For a company to be considered a "growth stock," the only real criteria is that you are buying it because you believe in the unbridled potential for the stock’s price to go up over time.
That being said, I personally believe adding some specific criteria can help to increase the probability of finding a stock with Amazon-esque return potential. By buying companies with market capitalizations under $20 billion, there’s more room for the stocks to grow over time. And by buying companies that have shown strong revenue growth — an average of over 20% over the past three years — that makes it likely these companies are offering what consumers want more and more of.
Hot Medical Stocks To Watch Right Now: Seagate Technology PLC(STX)
Seagate is a global leader in hard drive manufacturing. It offers a range of disk drive products for the enterprise, client computing, and client non-computing market applications. Seagate is currently sporting a Zacks Rank #2 (Buy) and an “A” grade for Value in our Style Scores system. The firm is currently generating a staggering $6.78 in cash per share on the back of 32% cash flow growth. Seagate takes advantage of its strong cash position by offering investors a dividend of 4.2%, making it one of the most attractive income options in the entire technology sector.
Hot Medical Stocks To Watch Right Now: Wal-Mart Stores, Inc.(WMT)
For years, Walmart reigned supreme over the American retail landscape as its superstores blanketed the heartland and its rock-bottom prices drew hordes of shoppers. However, with the rise of e-commerce, Walmart has been forced to adapt. The company has essentially stopped opening new stores, and instead invested in its current store base, raised wages, and improved training for new employees. Walmart has also focused on e-commerce, adding over 1,000 online grocery pickup locations, and acquiring Jet.com for $3.3 billion, along with smaller online native brands.
Those moves have paid off. Walmart has now reported 14 straight quarters of comparable-sales growth, and its two-year comps jumped 4.4% in the fourth quarter, its fastest clip in eight years. U.S. e-commerce sales surged 44% last year, and profits are also expected to return to growth this year as the investments in recent years begin to pay off on the bottom line.
While it sounds like Walmart is firing on all cylinders, investors seem to have a different opinion.The stock is down 22% from its January high, selling off following disappointing e-commerce growth in the company’s fourth-quarter report, and falling again after the market pooh-poohed its $16 billion acquisition of a majority stake in Flipkart, the Indian e-commerce specialist. The investor response to both news items seems misguided. Walmart still expects U.S. e-commerce growth of 40% this year, indicating that the fourth-quarter increase of 23% was probably just a blip. Furthermore, the Flipkart deal should pay off in the long run, as the Indian e-commerce market is expected to explode over time, reaching $200 billion by 2026.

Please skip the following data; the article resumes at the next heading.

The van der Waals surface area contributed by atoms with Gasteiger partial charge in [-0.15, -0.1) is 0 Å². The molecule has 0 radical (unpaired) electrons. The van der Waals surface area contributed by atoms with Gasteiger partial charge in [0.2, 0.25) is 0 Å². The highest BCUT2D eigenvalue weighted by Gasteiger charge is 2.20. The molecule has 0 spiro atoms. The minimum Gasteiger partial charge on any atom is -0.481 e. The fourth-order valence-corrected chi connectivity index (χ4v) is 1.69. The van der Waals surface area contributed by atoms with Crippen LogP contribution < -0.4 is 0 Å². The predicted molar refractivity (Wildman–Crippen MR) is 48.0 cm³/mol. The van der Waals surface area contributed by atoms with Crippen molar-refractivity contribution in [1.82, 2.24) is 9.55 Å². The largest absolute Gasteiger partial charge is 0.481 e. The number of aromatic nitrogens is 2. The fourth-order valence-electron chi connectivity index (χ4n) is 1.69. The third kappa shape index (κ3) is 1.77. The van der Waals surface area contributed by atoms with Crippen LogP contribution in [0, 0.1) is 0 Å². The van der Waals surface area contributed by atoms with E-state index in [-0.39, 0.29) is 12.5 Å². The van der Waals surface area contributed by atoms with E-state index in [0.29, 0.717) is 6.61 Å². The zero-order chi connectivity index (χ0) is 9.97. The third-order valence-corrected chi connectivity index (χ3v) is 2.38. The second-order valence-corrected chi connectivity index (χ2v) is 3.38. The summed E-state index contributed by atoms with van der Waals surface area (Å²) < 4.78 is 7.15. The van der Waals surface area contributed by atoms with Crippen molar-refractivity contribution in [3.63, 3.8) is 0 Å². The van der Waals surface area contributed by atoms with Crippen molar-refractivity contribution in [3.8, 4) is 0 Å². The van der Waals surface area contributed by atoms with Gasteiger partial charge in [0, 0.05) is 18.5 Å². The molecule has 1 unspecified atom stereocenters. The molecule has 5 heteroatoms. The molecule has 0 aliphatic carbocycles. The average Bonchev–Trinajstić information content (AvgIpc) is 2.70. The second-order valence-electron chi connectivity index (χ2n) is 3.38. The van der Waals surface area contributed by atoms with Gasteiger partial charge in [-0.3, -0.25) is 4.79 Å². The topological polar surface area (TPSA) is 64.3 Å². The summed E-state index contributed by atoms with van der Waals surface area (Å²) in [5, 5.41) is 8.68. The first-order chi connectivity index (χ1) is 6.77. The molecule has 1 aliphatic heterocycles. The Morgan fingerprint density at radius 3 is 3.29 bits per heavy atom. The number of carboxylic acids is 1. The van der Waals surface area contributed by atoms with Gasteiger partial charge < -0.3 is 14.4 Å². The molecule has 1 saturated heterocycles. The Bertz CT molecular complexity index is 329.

Walmart still has many of the advantages it always had, including economies of scale and stores within 10 miles of 90% of the U.S. population, giving it a boost in e-commerce. As it adapts to the changing retail landscape, the company should remain among the industry’s leaders.
Hot Medical Stocks To Watch Right Now: Alphabet Inc.(GOOGL)
It might seem crazy to predict that shares of a $750 billion company could double from here. But I think Alphabet (NASDAQ:GOOG)(NASDAQ:GOOGL) has the potential to do exactly that.
As the parent company of Google, Alphabet already boasts seven products that each have at least one billion active users, including Search, YouTube, Gmail, Android, Chrome, Maps, and the Google Play store. But it’s easy to forget that around 4.5 billion people — two-thirds of the world’s population — still don’t have access to the internet. And the network effect surrounding the already enormous scale of Alphabet’s core product portfolio will mean it’s well positioned to benefit when those people come online.
That’s also not to mention Alphabet’s smaller "Other Bets" segment, which is mostly made up of early stage businesses with massive long-term promise. Think Nest connected-home products, Fiber high-speed internet, Verily Life Sciences solutions, and Waymo self-driving vehicles, to name only a few.
Revenue at Other Bets jumped nearly 50% last year to $1.2 billion. But many of its smaller businesses are still in their pre-revenue stages, so the segment incurred a hefty operating loss of $3.4 billion over the same period. But with a growing cash hoard of nearly $103 billion on its balance sheet at the end of last year thanks to its massively profitable Google operations, Alphabet can afford to continue fostering these bets with a long-term mindset. If any one of them truly begins to take off in the coming years, it could stoke Alphabet’s returns that much more.